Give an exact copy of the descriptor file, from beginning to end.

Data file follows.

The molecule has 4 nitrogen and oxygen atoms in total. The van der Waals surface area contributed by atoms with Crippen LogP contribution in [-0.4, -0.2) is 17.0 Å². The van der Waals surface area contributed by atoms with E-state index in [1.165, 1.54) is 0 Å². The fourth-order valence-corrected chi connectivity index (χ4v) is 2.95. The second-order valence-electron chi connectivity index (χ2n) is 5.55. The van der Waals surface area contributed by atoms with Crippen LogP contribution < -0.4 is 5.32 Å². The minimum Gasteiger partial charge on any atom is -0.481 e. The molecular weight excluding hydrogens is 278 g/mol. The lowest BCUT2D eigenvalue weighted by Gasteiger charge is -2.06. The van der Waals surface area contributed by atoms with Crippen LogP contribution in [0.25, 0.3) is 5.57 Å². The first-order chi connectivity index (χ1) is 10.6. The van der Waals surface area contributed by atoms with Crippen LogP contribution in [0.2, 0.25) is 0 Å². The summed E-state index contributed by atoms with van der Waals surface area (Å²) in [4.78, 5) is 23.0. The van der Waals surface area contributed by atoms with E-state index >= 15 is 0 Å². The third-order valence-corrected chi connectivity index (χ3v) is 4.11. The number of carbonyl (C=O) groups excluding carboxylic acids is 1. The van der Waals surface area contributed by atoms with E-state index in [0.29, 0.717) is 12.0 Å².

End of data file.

The molecule has 4 nitrogen and oxygen atoms in total. The van der Waals surface area contributed by atoms with Crippen LogP contribution in [-0.4, -0.2) is 17.0 Å². The van der Waals surface area contributed by atoms with E-state index in [1.165, 1.54) is 0 Å². The fourth-order valence-corrected chi connectivity index (χ4v) is 2.95. The second-order valence-electron chi connectivity index (χ2n) is 5.55. The van der Waals surface area contributed by atoms with Crippen LogP contribution < -0.4 is 5.32 Å². The minimum Gasteiger partial charge on any atom is -0.481 e. The molecular weight excluding hydrogens is 278 g/mol. The lowest BCUT2D eigenvalue weighted by Gasteiger charge is -2.06. The van der Waals surface area contributed by atoms with Crippen LogP contribution in [0.25, 0.3) is 5.57 Å². The first-order chi connectivity index (χ1) is 10.6. The van der Waals surface area contributed by atoms with Crippen LogP contribution in [0.2, 0.25) is 0 Å². The summed E-state index contributed by atoms with van der Waals surface area (Å²) in [4.78, 5) is 23.0. The van der Waals surface area contributed by atoms with E-state index >= 15 is 0 Å². The third-order valence-corrected chi connectivity index (χ3v) is 4.11. The number of carbonyl (C=O) groups excluding carboxylic acids is 1. The van der Waals surface area contributed by atoms with E-state index in [0.29, 0.717) is 12.0 Å².